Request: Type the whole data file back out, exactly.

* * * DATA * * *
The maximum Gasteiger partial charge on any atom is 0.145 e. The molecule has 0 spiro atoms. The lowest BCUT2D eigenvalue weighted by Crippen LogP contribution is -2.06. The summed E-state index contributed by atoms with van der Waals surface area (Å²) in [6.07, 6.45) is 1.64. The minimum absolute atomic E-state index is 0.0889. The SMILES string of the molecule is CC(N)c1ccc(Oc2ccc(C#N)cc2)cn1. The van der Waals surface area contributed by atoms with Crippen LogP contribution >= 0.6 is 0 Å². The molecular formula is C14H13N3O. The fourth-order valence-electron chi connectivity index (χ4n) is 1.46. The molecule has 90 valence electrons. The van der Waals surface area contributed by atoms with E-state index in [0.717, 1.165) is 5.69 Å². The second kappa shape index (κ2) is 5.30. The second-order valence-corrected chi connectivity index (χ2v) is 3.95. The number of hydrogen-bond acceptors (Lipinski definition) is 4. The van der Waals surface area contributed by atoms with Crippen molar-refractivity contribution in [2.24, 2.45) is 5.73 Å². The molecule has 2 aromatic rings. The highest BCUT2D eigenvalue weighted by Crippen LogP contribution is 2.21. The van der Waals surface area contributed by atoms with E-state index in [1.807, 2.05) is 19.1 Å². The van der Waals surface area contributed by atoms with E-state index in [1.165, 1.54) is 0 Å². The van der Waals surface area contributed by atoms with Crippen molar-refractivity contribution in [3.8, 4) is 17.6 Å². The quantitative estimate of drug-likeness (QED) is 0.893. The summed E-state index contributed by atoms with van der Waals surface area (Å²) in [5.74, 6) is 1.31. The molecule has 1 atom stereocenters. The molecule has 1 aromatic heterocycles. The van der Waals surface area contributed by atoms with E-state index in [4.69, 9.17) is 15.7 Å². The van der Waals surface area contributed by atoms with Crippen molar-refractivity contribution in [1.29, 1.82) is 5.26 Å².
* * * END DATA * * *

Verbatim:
The maximum Gasteiger partial charge on any atom is 0.145 e. The molecule has 0 spiro atoms. The lowest BCUT2D eigenvalue weighted by Crippen LogP contribution is -2.06. The summed E-state index contributed by atoms with van der Waals surface area (Å²) in [6.07, 6.45) is 1.64. The minimum absolute atomic E-state index is 0.0889. The SMILES string of the molecule is CC(N)c1ccc(Oc2ccc(C#N)cc2)cn1. The van der Waals surface area contributed by atoms with Crippen LogP contribution >= 0.6 is 0 Å². The molecular formula is C14H13N3O. The fourth-order valence-electron chi connectivity index (χ4n) is 1.46. The molecule has 90 valence electrons. The van der Waals surface area contributed by atoms with E-state index in [0.717, 1.165) is 5.69 Å². The second kappa shape index (κ2) is 5.30. The second-order valence-corrected chi connectivity index (χ2v) is 3.95. The number of hydrogen-bond acceptors (Lipinski definition) is 4. The van der Waals surface area contributed by atoms with Crippen molar-refractivity contribution in [2.24, 2.45) is 5.73 Å². The molecule has 2 aromatic rings. The highest BCUT2D eigenvalue weighted by Crippen LogP contribution is 2.21. The van der Waals surface area contributed by atoms with E-state index in [1.807, 2.05) is 19.1 Å². The van der Waals surface area contributed by atoms with E-state index in [1.165, 1.54) is 0 Å². The van der Waals surface area contributed by atoms with Crippen molar-refractivity contribution in [3.8, 4) is 17.6 Å². The quantitative estimate of drug-likeness (QED) is 0.893. The summed E-state index contributed by atoms with van der Waals surface area (Å²) in [5.74, 6) is 1.31. The molecule has 1 atom stereocenters. The molecule has 1 aromatic heterocycles. The van der Waals surface area contributed by atoms with E-state index in [4.69, 9.17) is 15.7 Å². The van der Waals surface area contributed by atoms with Crippen molar-refractivity contribution in [1.29, 1.82) is 5.26 Å².